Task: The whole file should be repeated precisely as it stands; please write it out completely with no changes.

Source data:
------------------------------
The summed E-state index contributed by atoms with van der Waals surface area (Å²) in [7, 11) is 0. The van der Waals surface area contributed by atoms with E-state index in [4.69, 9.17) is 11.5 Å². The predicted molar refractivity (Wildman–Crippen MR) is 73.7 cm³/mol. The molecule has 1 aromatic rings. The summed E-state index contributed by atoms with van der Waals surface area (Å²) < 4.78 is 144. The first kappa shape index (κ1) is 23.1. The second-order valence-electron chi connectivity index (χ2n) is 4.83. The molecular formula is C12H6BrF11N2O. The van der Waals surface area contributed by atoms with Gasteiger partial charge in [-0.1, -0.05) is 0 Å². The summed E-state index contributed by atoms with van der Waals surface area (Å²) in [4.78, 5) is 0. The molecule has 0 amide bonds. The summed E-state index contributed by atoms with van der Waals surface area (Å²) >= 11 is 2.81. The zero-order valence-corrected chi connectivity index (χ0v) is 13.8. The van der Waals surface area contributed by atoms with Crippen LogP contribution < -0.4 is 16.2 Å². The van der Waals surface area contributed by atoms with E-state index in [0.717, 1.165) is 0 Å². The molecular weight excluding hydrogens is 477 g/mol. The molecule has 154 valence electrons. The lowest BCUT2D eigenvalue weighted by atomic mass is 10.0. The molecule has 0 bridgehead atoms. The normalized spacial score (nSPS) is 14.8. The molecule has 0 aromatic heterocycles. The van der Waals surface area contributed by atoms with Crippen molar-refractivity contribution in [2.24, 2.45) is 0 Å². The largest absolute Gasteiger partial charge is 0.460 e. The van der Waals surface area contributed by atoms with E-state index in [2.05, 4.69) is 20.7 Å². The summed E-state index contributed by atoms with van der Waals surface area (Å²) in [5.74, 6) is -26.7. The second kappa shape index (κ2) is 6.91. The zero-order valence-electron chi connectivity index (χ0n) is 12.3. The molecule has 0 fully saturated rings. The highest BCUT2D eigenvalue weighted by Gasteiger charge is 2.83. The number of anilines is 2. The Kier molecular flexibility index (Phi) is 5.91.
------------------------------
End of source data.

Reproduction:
The summed E-state index contributed by atoms with van der Waals surface area (Å²) in [7, 11) is 0. The van der Waals surface area contributed by atoms with E-state index in [4.69, 9.17) is 11.5 Å². The predicted molar refractivity (Wildman–Crippen MR) is 73.7 cm³/mol. The molecule has 1 aromatic rings. The summed E-state index contributed by atoms with van der Waals surface area (Å²) < 4.78 is 144. The first kappa shape index (κ1) is 23.1. The second-order valence-electron chi connectivity index (χ2n) is 4.83. The molecular formula is C12H6BrF11N2O. The van der Waals surface area contributed by atoms with Gasteiger partial charge in [-0.1, -0.05) is 0 Å². The summed E-state index contributed by atoms with van der Waals surface area (Å²) in [4.78, 5) is 0. The molecule has 0 amide bonds. The summed E-state index contributed by atoms with van der Waals surface area (Å²) >= 11 is 2.81. The zero-order valence-corrected chi connectivity index (χ0v) is 13.8. The van der Waals surface area contributed by atoms with Crippen LogP contribution < -0.4 is 16.2 Å². The van der Waals surface area contributed by atoms with E-state index in [0.717, 1.165) is 0 Å². The molecular weight excluding hydrogens is 477 g/mol. The molecule has 154 valence electrons. The lowest BCUT2D eigenvalue weighted by atomic mass is 10.0. The molecule has 0 bridgehead atoms. The normalized spacial score (nSPS) is 14.8. The molecule has 0 aromatic heterocycles. The van der Waals surface area contributed by atoms with Crippen molar-refractivity contribution in [2.24, 2.45) is 0 Å². The largest absolute Gasteiger partial charge is 0.460 e. The van der Waals surface area contributed by atoms with E-state index in [2.05, 4.69) is 20.7 Å². The summed E-state index contributed by atoms with van der Waals surface area (Å²) in [5.74, 6) is -26.7. The second kappa shape index (κ2) is 6.91. The zero-order valence-electron chi connectivity index (χ0n) is 12.3. The molecule has 0 fully saturated rings. The highest BCUT2D eigenvalue weighted by Gasteiger charge is 2.83. The number of anilines is 2. The Kier molecular flexibility index (Phi) is 5.91.